Yay it’s book week

This is a fitting occasion to take a break from writing about geological matters to celebrate the official release of Deep Oakland: How Geology Shaped a City — an ode, in its own odd way, to my beloved city. That happens this week on Tuesday 2 May. The printed book will be up on the shelves at bookstores, and the e-edition will be available to download. (See a list of related links at the bottom of this post.)

Heyday Books

This book grew out of a manuscript I started about six years ago that I titled Deep Oakland: Geology of a City. It took a while to work out. When I thought I was near finishing the third draft, I sent a query to Heyday Books, with a sample chapter and a paragraph that said, “My intended audiences are Oakland’s walkers, park visitors, neighborhood leaders, and citizens with a stake in the city, whether they work here, live here or recreate here. . . . A secondary audience consists of thousands of geologists, nature lovers and science enthusiasts who, for family or professional reasons, make the Bay area their travel destination.”

Heyday asked to see the whole manuscript, then came back three months later asking for something rather different, something . . . deeper. I realized that what I had written was a manual for Oakland geologizers. I set it aside and started over again, working closely with Heyday’s editor to create the proper Heyday book they saw inside my work. We finalized that manuscript a year ago, and now it’s a real book with the greatest looking cover and a custom block diagram by Laura Cunningham leading off each chapter.

But the earlier work, totally independent, still has a viable audience, I think. Whereas the new book invites you to see Oakland with deeper appreciation as you look around, the original manuscript is full of specific detail on where to go and what you’ll see there, plus some deeper geological geekery.

Both books, the newly published one and the unpublished one, have the same purpose I spelled out in my query letter:

Oakland is a bellwether city for America’s transition to sustainability in the face of climate change and related challenges. It also faces the certainty of a major earthquake, and every effort should be made to envision and prepare for that calamity while calm instruction is possible. For these reasons, Oakland should take its distinctive geology into its heart, its identity and its sense of place. The under-natured children of Oakland have health-giving wildness all around them, and Deep Oakland is meant to inspire and inform the adults—parents, teachers and other leaders—who will personally take them there.

Later in the week, Heyday will throw me a little party in their book-lined Berkeley headquarters. There will be toasts, gratitude and maybe a few tears.

Then begins a short series of appearances and talks, starting Saturday with a panel appearance at the Bay Area Book Festival. The book has taken up so much of my time and energy that I’ve cut back on these things, as well as my own personal outings. It feels good to resume the old life.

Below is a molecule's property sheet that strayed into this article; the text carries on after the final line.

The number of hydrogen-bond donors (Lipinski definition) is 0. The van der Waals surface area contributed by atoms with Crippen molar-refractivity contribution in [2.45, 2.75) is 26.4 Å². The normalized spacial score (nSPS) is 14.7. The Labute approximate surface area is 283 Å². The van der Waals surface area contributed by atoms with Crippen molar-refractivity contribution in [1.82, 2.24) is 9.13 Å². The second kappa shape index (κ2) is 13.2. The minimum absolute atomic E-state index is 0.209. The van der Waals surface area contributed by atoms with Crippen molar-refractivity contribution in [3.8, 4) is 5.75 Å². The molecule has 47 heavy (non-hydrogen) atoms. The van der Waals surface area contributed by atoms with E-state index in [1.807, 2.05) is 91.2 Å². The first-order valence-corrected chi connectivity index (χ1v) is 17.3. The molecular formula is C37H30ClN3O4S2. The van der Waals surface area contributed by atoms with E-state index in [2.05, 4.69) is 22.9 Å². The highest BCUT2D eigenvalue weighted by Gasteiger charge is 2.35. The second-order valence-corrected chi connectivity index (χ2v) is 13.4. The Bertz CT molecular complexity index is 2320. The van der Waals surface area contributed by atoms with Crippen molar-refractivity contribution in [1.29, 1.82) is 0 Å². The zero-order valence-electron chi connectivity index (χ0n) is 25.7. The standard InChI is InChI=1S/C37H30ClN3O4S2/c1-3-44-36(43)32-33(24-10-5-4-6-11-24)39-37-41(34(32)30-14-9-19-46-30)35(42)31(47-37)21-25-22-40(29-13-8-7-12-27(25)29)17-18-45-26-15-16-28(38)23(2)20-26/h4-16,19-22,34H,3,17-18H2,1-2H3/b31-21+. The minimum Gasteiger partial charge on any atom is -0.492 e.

*Book-related announcements and progress reports
*Order the book from the publisher (discount code “oakland” is good through 2023)
*Descriptive notes and supporting links for each chapter
*The “Deeper Oakland” newsletter

9 Responses to “Yay it’s book week”

  1. theoaklandraiders Says:

    Well done! Heyday is a fantastic publisher, perfect for your work. Can’t wait to read it.

  2. oaklanddots Says:


  3. Andrew Alden Says:

    It warmed my heart to arrive at Walden Pond Books for the signing session and see this:

  4. shayne del cohen Says:


  5. Andrew Aldrich Says:

    Having already devoured and loved Deep Oakland (it came early via Bookshop.org), I now want to read your other book. Are you going to look for a publisher or otherwise make it available?

  6. Karl Hans Says:

    My copy is on the way from Heyday and I am looking forward to diving into it. Just one request, can you please publish the other version too?

  7. Amelia Sue Marshall Says:

    It is so delightful to see _Deep Oakland_ on the shelf, front and center, at the front door of Pegasus Books.


  8. Raleigh McLemore Says:

    Just finished taking a Merritt College Geology field trip class and was constantly reading your posts. Order for your new book is complete and I’ll be watching my mail. I’m pretty excited about having your work in one place. Congratulations on finishing what must have been a lot of work. Let us know your book signing dates and I’ll come to get the book signed.

  9. ginnyparsons Says:

    Thank you for writing about the natural world. Although I have yet to do one of your walks, your research has enriched my world. I am a painter and my subject matter is often the hills of Oakland that I see from my kayak on San Leandro Bay. They remain a bit mysterious to me but you’ve filled in many of the holes. I will definitely buy your book.

    Thank you,

    Ginny Parsons

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